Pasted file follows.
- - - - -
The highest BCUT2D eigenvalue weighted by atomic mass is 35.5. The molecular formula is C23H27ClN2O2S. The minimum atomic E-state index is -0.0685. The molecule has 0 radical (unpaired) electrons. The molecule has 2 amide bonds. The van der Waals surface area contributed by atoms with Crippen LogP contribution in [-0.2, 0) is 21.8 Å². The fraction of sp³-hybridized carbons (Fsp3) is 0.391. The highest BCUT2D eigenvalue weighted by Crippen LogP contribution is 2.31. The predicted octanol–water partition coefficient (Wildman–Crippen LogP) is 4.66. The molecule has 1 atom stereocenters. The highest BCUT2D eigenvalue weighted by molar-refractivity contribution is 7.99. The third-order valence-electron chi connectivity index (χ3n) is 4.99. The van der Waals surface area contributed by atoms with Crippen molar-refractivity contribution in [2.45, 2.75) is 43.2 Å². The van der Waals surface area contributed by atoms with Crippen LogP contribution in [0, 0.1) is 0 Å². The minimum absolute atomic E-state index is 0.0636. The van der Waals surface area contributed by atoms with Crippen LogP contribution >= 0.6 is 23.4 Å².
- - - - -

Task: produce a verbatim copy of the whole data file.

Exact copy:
The highest BCUT2D eigenvalue weighted by atomic mass is 35.5. The molecular formula is C23H27ClN2O2S. The minimum atomic E-state index is -0.0685. The molecule has 0 radical (unpaired) electrons. The molecule has 2 amide bonds. The van der Waals surface area contributed by atoms with Crippen LogP contribution in [-0.2, 0) is 21.8 Å². The fraction of sp³-hybridized carbons (Fsp3) is 0.391. The highest BCUT2D eigenvalue weighted by Crippen LogP contribution is 2.31. The predicted octanol–water partition coefficient (Wildman–Crippen LogP) is 4.66. The molecule has 1 atom stereocenters. The highest BCUT2D eigenvalue weighted by molar-refractivity contribution is 7.99. The third-order valence-electron chi connectivity index (χ3n) is 4.99. The van der Waals surface area contributed by atoms with Crippen molar-refractivity contribution in [2.45, 2.75) is 43.2 Å². The van der Waals surface area contributed by atoms with Crippen LogP contribution in [0, 0.1) is 0 Å². The minimum absolute atomic E-state index is 0.0636. The van der Waals surface area contributed by atoms with Crippen LogP contribution >= 0.6 is 23.4 Å².